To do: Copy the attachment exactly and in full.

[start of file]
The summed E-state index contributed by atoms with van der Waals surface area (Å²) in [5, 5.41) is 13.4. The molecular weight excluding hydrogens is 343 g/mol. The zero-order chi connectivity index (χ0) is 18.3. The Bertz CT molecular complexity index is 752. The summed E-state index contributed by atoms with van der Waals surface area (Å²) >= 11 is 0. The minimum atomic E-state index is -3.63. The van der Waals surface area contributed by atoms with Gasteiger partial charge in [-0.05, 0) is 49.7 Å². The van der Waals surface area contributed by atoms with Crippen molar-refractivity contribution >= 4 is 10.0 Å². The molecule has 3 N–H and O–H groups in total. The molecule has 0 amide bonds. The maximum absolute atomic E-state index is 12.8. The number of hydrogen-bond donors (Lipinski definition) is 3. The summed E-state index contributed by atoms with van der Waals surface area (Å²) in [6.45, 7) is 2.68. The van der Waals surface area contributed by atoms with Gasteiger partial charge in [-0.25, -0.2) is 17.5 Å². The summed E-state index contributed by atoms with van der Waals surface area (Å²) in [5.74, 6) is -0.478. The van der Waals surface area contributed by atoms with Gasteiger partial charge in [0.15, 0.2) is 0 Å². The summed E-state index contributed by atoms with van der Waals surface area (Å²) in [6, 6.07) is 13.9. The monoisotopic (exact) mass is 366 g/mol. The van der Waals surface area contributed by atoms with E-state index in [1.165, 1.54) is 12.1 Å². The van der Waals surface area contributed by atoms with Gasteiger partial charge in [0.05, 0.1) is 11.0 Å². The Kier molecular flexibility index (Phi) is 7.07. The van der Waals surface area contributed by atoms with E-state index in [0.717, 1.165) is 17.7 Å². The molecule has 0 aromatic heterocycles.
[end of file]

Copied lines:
The summed E-state index contributed by atoms with van der Waals surface area (Å²) in [5, 5.41) is 13.4. The molecular weight excluding hydrogens is 343 g/mol. The zero-order chi connectivity index (χ0) is 18.3. The Bertz CT molecular complexity index is 752. The summed E-state index contributed by atoms with van der Waals surface area (Å²) >= 11 is 0. The minimum atomic E-state index is -3.63. The van der Waals surface area contributed by atoms with Gasteiger partial charge in [-0.05, 0) is 49.7 Å². The van der Waals surface area contributed by atoms with Crippen molar-refractivity contribution >= 4 is 10.0 Å². The molecule has 3 N–H and O–H groups in total. The molecule has 0 amide bonds. The maximum absolute atomic E-state index is 12.8. The number of hydrogen-bond donors (Lipinski definition) is 3. The summed E-state index contributed by atoms with van der Waals surface area (Å²) in [6.45, 7) is 2.68. The van der Waals surface area contributed by atoms with Gasteiger partial charge in [-0.25, -0.2) is 17.5 Å². The summed E-state index contributed by atoms with van der Waals surface area (Å²) in [5.74, 6) is -0.478. The van der Waals surface area contributed by atoms with Gasteiger partial charge in [0.15, 0.2) is 0 Å². The summed E-state index contributed by atoms with van der Waals surface area (Å²) in [6, 6.07) is 13.9. The monoisotopic (exact) mass is 366 g/mol. The van der Waals surface area contributed by atoms with E-state index in [1.165, 1.54) is 12.1 Å². The van der Waals surface area contributed by atoms with Gasteiger partial charge in [0.05, 0.1) is 11.0 Å². The Kier molecular flexibility index (Phi) is 7.07. The van der Waals surface area contributed by atoms with E-state index in [0.717, 1.165) is 17.7 Å². The molecule has 0 aromatic heterocycles.